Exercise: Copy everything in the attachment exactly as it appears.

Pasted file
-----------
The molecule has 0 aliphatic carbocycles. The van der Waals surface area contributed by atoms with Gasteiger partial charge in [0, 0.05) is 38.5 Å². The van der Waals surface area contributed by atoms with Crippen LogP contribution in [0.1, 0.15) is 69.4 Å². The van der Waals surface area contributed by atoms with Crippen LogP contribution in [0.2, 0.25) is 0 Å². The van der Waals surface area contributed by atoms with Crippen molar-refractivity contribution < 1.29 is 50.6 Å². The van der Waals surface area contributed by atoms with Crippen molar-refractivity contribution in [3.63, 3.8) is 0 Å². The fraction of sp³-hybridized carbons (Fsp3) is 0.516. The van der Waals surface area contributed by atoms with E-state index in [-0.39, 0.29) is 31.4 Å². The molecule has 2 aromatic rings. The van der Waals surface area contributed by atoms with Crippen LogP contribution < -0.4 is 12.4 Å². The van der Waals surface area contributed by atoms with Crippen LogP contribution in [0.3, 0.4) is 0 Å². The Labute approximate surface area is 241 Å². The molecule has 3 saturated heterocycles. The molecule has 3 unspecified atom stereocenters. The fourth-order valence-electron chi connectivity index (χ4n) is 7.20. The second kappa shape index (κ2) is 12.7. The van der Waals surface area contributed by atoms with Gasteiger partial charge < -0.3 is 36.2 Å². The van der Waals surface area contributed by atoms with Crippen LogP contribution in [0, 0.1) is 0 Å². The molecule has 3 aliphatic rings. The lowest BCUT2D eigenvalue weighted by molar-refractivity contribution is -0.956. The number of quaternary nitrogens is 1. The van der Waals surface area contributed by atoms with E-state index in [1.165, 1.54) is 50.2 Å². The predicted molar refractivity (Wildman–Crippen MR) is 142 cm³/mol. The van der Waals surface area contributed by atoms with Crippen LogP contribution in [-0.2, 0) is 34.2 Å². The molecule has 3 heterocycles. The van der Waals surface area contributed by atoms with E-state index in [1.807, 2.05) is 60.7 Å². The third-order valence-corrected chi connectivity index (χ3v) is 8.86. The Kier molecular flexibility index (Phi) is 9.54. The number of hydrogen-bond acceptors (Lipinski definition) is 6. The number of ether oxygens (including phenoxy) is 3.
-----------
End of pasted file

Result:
The molecule has 0 aliphatic carbocycles. The van der Waals surface area contributed by atoms with Gasteiger partial charge in [0, 0.05) is 38.5 Å². The van der Waals surface area contributed by atoms with Crippen LogP contribution in [0.1, 0.15) is 69.4 Å². The van der Waals surface area contributed by atoms with Crippen LogP contribution in [0.2, 0.25) is 0 Å². The van der Waals surface area contributed by atoms with Crippen molar-refractivity contribution < 1.29 is 50.6 Å². The van der Waals surface area contributed by atoms with Crippen molar-refractivity contribution in [3.63, 3.8) is 0 Å². The fraction of sp³-hybridized carbons (Fsp3) is 0.516. The van der Waals surface area contributed by atoms with E-state index in [-0.39, 0.29) is 31.4 Å². The molecule has 2 aromatic rings. The van der Waals surface area contributed by atoms with Crippen LogP contribution < -0.4 is 12.4 Å². The van der Waals surface area contributed by atoms with Crippen LogP contribution in [0.3, 0.4) is 0 Å². The Labute approximate surface area is 241 Å². The molecule has 3 saturated heterocycles. The molecule has 3 unspecified atom stereocenters. The fourth-order valence-electron chi connectivity index (χ4n) is 7.20. The second kappa shape index (κ2) is 12.7. The van der Waals surface area contributed by atoms with Gasteiger partial charge < -0.3 is 36.2 Å². The van der Waals surface area contributed by atoms with Crippen LogP contribution in [0, 0.1) is 0 Å². The molecule has 3 aliphatic rings. The lowest BCUT2D eigenvalue weighted by molar-refractivity contribution is -0.956. The number of quaternary nitrogens is 1. The van der Waals surface area contributed by atoms with E-state index in [1.165, 1.54) is 50.2 Å². The predicted molar refractivity (Wildman–Crippen MR) is 142 cm³/mol. The van der Waals surface area contributed by atoms with Crippen LogP contribution in [-0.2, 0) is 34.2 Å². The molecule has 3 heterocycles. The van der Waals surface area contributed by atoms with E-state index in [1.807, 2.05) is 60.7 Å². The third-order valence-corrected chi connectivity index (χ3v) is 8.86. The Kier molecular flexibility index (Phi) is 9.54. The number of hydrogen-bond acceptors (Lipinski definition) is 6. The number of ether oxygens (including phenoxy) is 3.